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Denise asked: “My husband is wondering if it’s necessary to install antivirus software on his smartphone.”
Denise, you can tell him he should be just fine without it.
Smartphones are not like computers, unless the phone is jailbroken or rooted, apps are limited to their own folders and viruses can’t spread outside of that little folder.
What he can do to keep himself safer is to pay attention to what permissions apps ask for. Does that compass app really need access to his contacts? Does that picture gallery really need access to your text messages?
Most smartphone apps with malicious intent actually ask you to give them access to what they want from you, since it’s the only way they can access that information.
Some smartphone antiviruses do check the websites you visit to try to determine whether or not they’re legitimate, and there is some value to that. Websites can sometimes pretend to be native smartphone apps or settings, and can trick some people into giving away their information. It can also help people avoid some phishing scams, for example, if you type a url wrong.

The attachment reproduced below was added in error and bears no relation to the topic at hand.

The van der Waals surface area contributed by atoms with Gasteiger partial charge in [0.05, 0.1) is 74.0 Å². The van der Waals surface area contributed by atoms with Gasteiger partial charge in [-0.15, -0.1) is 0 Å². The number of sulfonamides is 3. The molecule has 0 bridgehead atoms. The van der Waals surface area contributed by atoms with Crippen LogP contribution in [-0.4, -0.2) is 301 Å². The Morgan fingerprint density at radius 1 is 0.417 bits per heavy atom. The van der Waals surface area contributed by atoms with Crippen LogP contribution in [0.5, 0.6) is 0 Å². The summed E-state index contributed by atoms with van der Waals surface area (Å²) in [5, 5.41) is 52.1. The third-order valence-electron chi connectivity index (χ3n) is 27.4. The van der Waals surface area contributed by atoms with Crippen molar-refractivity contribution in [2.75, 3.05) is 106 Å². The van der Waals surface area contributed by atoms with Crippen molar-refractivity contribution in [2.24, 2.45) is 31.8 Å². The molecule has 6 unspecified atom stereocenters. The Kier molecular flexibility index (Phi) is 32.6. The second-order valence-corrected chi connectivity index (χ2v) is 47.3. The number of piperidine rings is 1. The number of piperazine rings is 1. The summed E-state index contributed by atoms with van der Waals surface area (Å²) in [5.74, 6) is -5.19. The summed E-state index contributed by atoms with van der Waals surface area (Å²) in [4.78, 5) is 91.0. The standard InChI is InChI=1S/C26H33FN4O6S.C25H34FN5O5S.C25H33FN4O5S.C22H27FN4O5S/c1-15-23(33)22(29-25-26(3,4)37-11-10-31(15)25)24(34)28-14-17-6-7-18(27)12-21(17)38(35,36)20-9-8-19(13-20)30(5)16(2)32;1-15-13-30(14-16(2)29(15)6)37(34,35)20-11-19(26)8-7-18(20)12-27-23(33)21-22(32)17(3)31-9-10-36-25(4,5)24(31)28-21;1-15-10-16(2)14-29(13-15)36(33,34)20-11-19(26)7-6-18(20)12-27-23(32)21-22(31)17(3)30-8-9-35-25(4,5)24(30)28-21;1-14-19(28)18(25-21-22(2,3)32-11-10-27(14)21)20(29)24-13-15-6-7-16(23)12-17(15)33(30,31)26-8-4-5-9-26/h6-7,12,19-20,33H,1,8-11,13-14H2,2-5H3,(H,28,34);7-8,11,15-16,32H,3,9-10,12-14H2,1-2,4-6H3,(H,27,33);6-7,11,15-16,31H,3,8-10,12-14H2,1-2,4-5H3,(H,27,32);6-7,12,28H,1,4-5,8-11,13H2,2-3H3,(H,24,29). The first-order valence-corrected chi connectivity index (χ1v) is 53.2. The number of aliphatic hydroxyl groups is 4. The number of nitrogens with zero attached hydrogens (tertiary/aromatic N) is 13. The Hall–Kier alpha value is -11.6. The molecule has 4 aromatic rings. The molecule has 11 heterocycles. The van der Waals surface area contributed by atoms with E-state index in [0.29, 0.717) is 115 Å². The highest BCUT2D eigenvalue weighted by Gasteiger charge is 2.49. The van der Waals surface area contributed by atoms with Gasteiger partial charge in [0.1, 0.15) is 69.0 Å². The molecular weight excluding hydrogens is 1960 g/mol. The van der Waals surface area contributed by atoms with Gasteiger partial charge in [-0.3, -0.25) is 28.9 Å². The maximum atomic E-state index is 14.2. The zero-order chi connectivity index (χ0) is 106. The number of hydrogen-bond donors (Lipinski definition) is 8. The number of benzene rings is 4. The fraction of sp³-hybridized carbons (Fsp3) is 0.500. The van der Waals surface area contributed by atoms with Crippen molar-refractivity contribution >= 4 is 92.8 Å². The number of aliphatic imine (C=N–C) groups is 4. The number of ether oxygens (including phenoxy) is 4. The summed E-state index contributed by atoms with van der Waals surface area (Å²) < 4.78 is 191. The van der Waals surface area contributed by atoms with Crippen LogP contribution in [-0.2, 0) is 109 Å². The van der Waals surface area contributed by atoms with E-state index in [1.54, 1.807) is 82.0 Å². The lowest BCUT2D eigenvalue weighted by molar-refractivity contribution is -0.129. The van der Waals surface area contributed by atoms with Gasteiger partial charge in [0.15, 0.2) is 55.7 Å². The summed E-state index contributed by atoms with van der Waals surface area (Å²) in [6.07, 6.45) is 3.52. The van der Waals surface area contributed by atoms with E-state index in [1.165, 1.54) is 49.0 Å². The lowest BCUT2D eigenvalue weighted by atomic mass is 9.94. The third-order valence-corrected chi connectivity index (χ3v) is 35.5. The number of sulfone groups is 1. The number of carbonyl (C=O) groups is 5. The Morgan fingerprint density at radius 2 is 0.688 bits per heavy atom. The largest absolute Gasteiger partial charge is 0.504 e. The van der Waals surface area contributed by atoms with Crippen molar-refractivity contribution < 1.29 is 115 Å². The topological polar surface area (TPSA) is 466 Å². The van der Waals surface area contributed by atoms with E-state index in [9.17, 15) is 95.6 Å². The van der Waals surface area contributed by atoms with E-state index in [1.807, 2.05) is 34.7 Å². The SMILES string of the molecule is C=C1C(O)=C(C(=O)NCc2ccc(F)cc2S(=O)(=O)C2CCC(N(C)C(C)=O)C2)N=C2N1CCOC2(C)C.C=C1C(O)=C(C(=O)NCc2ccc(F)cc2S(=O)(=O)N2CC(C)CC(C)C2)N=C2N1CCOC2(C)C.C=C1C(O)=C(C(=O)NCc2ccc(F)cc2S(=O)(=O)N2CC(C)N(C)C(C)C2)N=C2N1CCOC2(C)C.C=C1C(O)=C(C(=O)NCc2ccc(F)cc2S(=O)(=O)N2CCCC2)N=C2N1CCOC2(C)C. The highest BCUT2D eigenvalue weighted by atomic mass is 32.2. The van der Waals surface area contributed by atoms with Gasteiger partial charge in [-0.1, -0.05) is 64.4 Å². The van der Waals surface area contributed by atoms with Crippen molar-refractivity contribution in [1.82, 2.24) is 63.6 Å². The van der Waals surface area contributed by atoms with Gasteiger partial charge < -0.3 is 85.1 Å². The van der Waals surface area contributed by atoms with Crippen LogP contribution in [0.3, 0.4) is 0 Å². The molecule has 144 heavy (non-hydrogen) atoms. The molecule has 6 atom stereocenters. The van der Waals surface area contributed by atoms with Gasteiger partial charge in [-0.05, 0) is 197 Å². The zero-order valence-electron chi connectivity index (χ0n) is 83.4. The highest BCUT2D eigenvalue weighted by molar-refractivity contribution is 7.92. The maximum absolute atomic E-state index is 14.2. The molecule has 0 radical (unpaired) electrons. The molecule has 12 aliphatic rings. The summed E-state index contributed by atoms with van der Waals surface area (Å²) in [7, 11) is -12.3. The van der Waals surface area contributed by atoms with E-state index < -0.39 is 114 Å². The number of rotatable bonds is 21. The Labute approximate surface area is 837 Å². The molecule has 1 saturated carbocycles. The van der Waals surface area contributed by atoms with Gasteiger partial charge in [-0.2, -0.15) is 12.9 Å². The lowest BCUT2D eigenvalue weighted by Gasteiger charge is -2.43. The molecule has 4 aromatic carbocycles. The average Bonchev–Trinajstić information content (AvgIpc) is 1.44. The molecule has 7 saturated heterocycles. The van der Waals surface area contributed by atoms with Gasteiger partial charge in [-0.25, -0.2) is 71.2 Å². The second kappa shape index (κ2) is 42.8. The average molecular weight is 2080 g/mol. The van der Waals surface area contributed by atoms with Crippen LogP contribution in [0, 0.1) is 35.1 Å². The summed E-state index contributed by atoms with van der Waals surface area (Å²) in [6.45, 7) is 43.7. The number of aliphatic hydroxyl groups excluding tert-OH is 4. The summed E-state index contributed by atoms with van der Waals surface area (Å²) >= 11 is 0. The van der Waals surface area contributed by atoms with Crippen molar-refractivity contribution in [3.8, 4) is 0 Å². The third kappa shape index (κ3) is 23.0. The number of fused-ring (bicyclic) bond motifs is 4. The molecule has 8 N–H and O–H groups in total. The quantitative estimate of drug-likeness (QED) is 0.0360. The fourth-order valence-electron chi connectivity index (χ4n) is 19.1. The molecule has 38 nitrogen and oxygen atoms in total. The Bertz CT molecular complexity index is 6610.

Generally speaking though, you can skip the antivirus, it’s not needed on smartphones as it is on the much more flexible traditional computers.
One thing we should mention, though, in any discussion of smartphone safety, is that downloading your apps from an official app store, whether the iTunes App Store or Google Play or Amazon App Store, is no longer the guarantee against malicious apps that it used to be.
For instance, the Apple website 9-to-5 Mac recently published an article on the sudden rise in fake shopping apps just before the holiday shopping season. Apple’s App Review process hasn’t been catching them, and these apps are stealing the trademarks of the brand they are pretending to be, so visually you won’t have a clue. The fact is, it falls to you to make certain you’re downloading a good app.
Take the time to read reviews. If you’re looking at what should be a major brand’s shopping app and it has no reviews, or next to none, that’s a major red flag that this might be a fraudulent app.
Similarly, Motorola once said that up to 70% of their smartphone returns were due to “bad Android apps.” So encourage your husband to be skeptical and check the reviews. Just because something as slipped past Apple or Google’s front door doesn’t mean it’s a good app.